Ocean pH is a dynamic variable that changes on daily, seasonal, interannual, and decadal to centennial time scales. Variability at daily to annual time scales is produced by a variety of processes including photosynthesis, respiration, heating, and ocean physics. The short-term changes are superimposed on a century-scale decrease in surface ocean pH at a rate near -0.002 pH year-1, which is driven by the long-term increase in atmospheric carbon dioxide created by combustion of fossil fuels. This long-term pH decrease, termed ocean acidification, may have profound effects on some organisms. Observations of the annual to weekly scale pH changes provide important constraints on net photosynthesis and respiration in the ocean.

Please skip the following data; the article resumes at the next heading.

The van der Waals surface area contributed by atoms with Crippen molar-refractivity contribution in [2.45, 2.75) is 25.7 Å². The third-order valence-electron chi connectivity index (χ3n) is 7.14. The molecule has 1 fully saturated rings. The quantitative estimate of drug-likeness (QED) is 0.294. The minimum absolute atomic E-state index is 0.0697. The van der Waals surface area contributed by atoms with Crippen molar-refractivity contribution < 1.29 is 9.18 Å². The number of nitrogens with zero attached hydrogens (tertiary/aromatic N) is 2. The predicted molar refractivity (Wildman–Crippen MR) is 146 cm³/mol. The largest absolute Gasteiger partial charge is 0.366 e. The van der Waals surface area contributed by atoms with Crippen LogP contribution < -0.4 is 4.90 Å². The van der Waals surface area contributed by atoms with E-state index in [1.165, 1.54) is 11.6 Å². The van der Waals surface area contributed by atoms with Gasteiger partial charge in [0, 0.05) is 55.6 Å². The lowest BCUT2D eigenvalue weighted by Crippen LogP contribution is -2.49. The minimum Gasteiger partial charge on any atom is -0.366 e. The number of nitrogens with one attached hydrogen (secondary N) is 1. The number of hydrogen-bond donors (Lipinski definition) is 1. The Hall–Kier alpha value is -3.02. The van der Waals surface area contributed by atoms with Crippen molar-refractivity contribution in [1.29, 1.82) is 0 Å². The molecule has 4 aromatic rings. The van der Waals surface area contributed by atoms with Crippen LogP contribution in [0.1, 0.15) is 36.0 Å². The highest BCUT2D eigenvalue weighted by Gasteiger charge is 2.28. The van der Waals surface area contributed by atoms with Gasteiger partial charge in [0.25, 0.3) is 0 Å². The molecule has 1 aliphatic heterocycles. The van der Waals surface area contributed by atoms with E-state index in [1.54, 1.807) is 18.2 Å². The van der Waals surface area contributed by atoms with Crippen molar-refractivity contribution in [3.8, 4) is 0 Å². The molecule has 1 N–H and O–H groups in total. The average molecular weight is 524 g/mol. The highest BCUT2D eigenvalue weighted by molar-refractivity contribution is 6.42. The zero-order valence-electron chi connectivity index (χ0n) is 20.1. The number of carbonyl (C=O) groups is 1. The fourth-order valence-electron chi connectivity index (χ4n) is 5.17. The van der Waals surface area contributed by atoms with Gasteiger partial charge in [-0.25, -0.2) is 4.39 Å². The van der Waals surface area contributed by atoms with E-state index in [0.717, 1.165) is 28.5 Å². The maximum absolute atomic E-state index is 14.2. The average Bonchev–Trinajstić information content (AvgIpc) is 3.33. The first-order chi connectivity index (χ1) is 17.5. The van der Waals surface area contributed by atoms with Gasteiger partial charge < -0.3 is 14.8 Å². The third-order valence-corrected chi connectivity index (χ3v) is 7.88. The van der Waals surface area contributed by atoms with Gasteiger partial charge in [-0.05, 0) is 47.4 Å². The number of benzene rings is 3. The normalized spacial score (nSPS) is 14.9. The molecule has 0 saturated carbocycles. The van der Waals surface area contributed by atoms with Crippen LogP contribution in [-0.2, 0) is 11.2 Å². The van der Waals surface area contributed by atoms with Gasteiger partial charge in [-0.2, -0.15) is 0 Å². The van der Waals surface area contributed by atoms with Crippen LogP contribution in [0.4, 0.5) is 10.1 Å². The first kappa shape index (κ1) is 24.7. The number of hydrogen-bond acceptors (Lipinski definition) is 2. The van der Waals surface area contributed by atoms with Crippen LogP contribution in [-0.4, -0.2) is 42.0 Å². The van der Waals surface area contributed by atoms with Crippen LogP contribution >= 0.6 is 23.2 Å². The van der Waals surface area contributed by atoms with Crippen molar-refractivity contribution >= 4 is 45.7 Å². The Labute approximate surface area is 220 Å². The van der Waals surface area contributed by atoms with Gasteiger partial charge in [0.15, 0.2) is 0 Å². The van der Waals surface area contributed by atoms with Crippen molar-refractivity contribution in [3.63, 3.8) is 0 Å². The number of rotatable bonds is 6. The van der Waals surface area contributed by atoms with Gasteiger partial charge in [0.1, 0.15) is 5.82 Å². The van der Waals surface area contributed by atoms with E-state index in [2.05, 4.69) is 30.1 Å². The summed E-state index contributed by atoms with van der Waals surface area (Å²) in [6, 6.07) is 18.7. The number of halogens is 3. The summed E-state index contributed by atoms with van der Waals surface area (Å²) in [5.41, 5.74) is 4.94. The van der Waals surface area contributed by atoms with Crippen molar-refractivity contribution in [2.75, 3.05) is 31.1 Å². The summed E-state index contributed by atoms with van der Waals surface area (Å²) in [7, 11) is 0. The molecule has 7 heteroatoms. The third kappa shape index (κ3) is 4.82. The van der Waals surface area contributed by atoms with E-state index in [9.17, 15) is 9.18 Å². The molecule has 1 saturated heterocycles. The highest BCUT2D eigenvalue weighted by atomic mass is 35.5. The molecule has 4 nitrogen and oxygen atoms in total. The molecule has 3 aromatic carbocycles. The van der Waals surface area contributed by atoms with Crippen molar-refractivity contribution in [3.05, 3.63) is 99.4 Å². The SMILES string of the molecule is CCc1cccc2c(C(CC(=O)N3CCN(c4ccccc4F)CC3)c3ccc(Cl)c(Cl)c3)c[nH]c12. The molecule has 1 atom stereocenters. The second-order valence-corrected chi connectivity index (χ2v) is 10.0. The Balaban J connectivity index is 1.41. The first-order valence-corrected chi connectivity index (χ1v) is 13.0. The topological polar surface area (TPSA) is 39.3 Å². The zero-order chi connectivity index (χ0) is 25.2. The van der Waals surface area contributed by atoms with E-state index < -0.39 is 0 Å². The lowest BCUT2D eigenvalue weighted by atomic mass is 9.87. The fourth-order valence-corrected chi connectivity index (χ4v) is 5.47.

The Honeywell Durafet is an Ion Sensitive Field Effect Transistor pH sensor. It has been shown to have exceptional stability and accuracy. The conduction channel of the transistor is covered with an insulator that has a surface coating of an amphoteric oxide. The surface charge of this coating is dependent on the pH of the solution. Changes in solution pH then alter the potential on the conduction channel and the performance of the transistor which allows ocean pH to be measured. The Honeywell Durafet is not pressure tolerant, so a modified version is used. This modification, the Deep-Sea DuraFET is pressure tolerant to 2 km depth. pH is reported on the total proton scale at the in situ temperature and pressure of the profiling float.